The wind is blowing and the forecast is not good. Heavy showers are predicted and soon after waking it pours down. This is enough for Lynnie to suggest that I go walking with the boys whilst she catches up with things in the van.
As mentioned yesterday I know this area reasonably well, but I have never walked in the locality of our current site. So the boys and I head off from Crimson Hill towards Curry Mallet.
The Manor House in Curry Mallet (known as Mallett Court) is an interesting building, it stands on the site of a castle built by William Malet, lord of the manor in 1215. It is the connection with the Malet family that gives the village its name. William was a guarantor to the Magna Carta and fought in the Battle of Hastings.
I leave the village on the lane towards New House Farm, usually I avoid walking on roads, but these lanes are quiet, very quiet, with hardly any traffic. Turning right at New House Farm I join the bridleway, Stillbrook Lane, after a few hundred yards of walking along a grassy track I discover the reason for it’s name. The stream that is now the path trickles very slowly and the odd protruding rock is very slippery. I cautiously pick my way. I am relieved to reach the end of the track and continue straight across on to the road.
At a junction I turn right into Isle Brewers. It is difficult to believe that only a few weeks ago this area was underwater due to the devastating floods that struck the area. Isle Brewers gets its name from both the River Isle that runs past the village and it’s connection with the Brewer family. William Brewer (Briwere) was lord of the manor in the early 13th century.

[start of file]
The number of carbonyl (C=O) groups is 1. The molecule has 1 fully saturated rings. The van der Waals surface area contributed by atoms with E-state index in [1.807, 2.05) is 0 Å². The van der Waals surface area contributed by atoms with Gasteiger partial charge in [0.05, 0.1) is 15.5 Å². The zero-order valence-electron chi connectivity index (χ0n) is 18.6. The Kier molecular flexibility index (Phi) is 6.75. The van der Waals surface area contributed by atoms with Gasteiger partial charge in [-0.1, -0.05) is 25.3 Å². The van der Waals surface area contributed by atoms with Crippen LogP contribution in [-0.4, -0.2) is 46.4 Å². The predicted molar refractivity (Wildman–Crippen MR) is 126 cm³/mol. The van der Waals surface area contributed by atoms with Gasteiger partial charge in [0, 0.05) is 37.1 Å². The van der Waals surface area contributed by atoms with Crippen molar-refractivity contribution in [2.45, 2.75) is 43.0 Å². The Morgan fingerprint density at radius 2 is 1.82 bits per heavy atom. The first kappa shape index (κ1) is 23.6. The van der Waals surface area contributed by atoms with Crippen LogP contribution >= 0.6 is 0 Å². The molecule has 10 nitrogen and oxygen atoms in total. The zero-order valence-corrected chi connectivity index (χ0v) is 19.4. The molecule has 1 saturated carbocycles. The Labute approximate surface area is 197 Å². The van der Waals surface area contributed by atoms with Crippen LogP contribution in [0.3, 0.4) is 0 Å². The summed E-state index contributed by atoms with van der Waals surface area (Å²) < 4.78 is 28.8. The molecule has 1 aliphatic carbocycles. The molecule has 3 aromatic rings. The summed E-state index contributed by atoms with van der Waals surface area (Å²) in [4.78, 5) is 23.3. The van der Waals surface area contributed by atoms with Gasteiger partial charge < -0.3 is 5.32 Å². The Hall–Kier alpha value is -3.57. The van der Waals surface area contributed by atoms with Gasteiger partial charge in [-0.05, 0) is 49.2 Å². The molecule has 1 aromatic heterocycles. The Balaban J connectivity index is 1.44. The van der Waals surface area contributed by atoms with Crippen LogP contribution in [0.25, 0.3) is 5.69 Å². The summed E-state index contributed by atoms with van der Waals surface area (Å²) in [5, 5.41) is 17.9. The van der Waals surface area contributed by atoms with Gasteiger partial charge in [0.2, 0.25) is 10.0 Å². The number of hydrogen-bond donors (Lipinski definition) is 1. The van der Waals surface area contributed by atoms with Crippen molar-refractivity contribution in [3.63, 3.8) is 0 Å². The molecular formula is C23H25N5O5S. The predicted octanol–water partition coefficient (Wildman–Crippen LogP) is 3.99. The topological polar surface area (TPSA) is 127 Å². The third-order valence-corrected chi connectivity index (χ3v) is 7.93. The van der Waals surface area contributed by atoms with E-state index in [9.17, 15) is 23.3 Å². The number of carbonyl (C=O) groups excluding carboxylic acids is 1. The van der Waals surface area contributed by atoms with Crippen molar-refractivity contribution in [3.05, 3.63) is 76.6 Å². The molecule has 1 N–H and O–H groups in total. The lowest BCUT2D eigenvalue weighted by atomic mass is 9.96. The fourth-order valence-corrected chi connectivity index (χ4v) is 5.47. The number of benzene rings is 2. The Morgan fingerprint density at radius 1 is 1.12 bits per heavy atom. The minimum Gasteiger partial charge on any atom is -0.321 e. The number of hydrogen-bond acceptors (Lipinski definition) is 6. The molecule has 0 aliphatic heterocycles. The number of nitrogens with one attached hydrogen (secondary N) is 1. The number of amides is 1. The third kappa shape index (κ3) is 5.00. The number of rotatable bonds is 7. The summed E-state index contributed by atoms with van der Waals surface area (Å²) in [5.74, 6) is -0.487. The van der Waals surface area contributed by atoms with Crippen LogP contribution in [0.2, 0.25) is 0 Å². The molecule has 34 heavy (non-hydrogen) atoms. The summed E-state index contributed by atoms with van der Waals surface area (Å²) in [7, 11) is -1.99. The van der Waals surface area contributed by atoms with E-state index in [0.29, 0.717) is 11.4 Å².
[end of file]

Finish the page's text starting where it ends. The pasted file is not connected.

I follow the road out of the village and then head towards Southey Farm, skirting the farmyard and follow the track across Red Bridge and enter the village of Isle Abbotts with a view of the church to the left.
The name of the village stems again from the River Isle, the second part coming from its ownership by Muchelney Abbey, in Saxon times, until the Dissolution of the monasteries in 1538.
In 1645 during the English Civil War Isle Abbots was the scene of a skirmish between parliamentary troops under Edward Massie and Royalist forces under Lord Goring who fought for control of the bridges prior to the Battle of Langport.
The Church of St Mary the Virgin dates from the 13th century. It is a stunning building and stands central to the village. I leave the village, passing the poultry houses and take the footpath to Park Farm, forking right to join the road to Curry Mallett entering the village by Manor Farm. Now on a mission for a cup of tea I head through the village and back to Crimson Hill, I have covered just over eight miles and despite the weather forecast have avoided rain.
Later we dash into Taunton to do a bit of shopping, including new walking boots, they will need to be broken in over the coming weeks. On the way back we take a diversion into the Bell Inn at Curry Mallett for a sharpener.
The pub is busy, they are doing a special offer on meals. We settle to a very drinkable pint of Otter Amber. Otter beer is a particular favourite of ours, but we have not encountered the Amber before. The Bell is very much a “locals” pub, they are arriving in their numbers. Two chaps of advancing years come in and having sorted their drinks enquire about the menu. The landlord points them in the direction of the blackboard. They try to take a look from the bar and then one says to the other “tis written all quiet” and crosses the bar so that he can peer from close range.
To follow our walk you will need Ordnance Survey Outdoor Explorer Map 128 – Taunton & Blackdown Hills
For more information on this walk including car parking, amenities, refreshments and detailed walking directions visit my associated Walking Moonraker website. (Note the walk route on Walking Moonraker starts at Curry Mallett village hall)
8th May 2014
© Two Dogs and an Awning (2014)
All information on this site is provided free of charge and in good faith and no liability is accepted in respect of damage, loss or injury which might result from it. To the best of my knowledge the routes are entirely on public rights of way or within areas that are open for public access.
Walking can be hazardous and is done entirely at your own risk. It is your responsibility to check your route and navigate using a map and compass.